The first ascent was ugly.  The heat surprised me and I think I went at the climb too aggressively for wanting to do repeats.  I topped out running but was far more gassed than I wanted/needed to be that early in the effort.  Of course, topping out means getting to turn heels into a balance-challenging/quad-thrashing downhill but does allow for the catching of breath and the overall calming of the cardiovascular system.

At the bottom, I felt good.

I downed a salt tablet and some Gatorade to stay ahead of any unwanted cramping and headed back up the way I'd come.

This second ascent was a little more measured and went far easier than the first.  I remember little of it except an improved confidence after my shaky start.

Before I knew it, I was down again, spun around and into my third ascent.  This proved to be the strongest, steadiest climb I've ever managed on Mole Hill.  My legs felt strong, my heart rate was tempered and I was at the crest of the hill in a time that made me wish I'd put a stopwatch on just that climb.

The subsequent "down", however, proved to be that both figuratively and literally.

I didn't trip, but my quads were quivering and my ankles weeble-wobbled and very much threatened to keel all the way over.  I may have hammered the preceding climb but I not without consequences.

I'm sure I had been perspiring the entire time, but on that descent it felt like every pore was a sweat-faucet and that every contour of my body was a spout aimed right for my eyes.  I was determined to maintain a solid pace on the downhill but my burning eyes and rubbery legs were suddenly clumsy companions in the narrow beam of my headlamp.

But I got down.  All the way down...

...and just couldn't walk away with three lousy laps.  Not after the last climb had been so strong.  Still my resolve was shaky and didn't strengthen fully until I'd downed another salt/Gatorade cocktail.

Up I went.  One last time.


Slowly but in a fashion faster than walking, dammit.


I made it the whole way but am glad there were no actual witnesses to my whimpering and gasping.  I tend to be a chatterbox during runs (as opposed to the rest of the time when I'm church mouse quiet) but I couldn't have possibly mustered an audible word and continued to pick up my feet at the same time.

But I made it.  The whole way.

Yes, barely.

And down too.  Though that was equal parts comic farce and act of faith.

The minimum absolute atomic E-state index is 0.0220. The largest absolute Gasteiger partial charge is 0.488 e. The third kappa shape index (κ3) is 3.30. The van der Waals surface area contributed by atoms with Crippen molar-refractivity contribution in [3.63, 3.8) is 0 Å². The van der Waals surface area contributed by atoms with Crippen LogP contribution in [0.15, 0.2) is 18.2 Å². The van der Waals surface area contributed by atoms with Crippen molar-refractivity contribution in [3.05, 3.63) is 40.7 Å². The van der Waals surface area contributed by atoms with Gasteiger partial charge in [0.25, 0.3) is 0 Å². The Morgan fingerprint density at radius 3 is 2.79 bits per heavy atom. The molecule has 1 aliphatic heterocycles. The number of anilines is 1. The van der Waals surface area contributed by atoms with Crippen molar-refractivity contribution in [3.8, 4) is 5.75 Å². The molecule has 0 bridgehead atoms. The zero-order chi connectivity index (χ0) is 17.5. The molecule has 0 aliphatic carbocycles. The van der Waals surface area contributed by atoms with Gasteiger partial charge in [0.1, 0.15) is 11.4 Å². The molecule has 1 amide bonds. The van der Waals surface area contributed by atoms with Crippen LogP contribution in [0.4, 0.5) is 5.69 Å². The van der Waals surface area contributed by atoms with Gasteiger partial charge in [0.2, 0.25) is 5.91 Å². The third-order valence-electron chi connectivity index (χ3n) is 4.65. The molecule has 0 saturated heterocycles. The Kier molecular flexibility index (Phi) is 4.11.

Some higher power smiled upon me and I'd like to think it was the pileated woodpecker that rat-a-tat-tats his displeasure at me on Mole Hill during the day.  It doesn't sound like he's pleased to have me invading his privacy, but I like to think he can sense my respect for him, his endeavors and his place in the world.  I'd like to believe that my presence qualifies as one of his few love/hate relationships.

Take it as a testament to Mole Hill or an indication of the elite runner that I am not, but I was ecstatic to have cranked out 4 laps and the short to-and-from the car in under an hour.  I was equally ecstatic to take off the t-shirt that was defying gravity by seemingly containing pounds and pounds of sweat and more ecstatic (Ecstaticier?  I know a band name when I see one) than that to get my legs out from beneath me and into a non-weight-bearing position.

Surely, there are far, far more demanding ascents to be had than Mole Hill.  And the air "down here" is blissfully rich in oxygen compared to the climbs to be had at higher elevation.  

AND Dog knows there are far better runners than me.

But, in a world of mountains (and a world of molehills or wantitumps, as they were once known), this one is mine.


  1. Interesting.. I'm considering doing the Run With the Devil in New Jersey in July... 3, 6 or 12 hours up and down a sky resort... this would be a good way to train for it!

  2. Make that a *ski* resort, though it appears to almost reach the sky!

  3. Hey, Marcus! I'm considering doing Run With the Devil too! I did the Jupiter Peak Steeplechase in Park City, Utah last August that was 8 miles up/8 miles down at the resort and hope to do it again this year. I've got a thing for "sky resorts", I think :)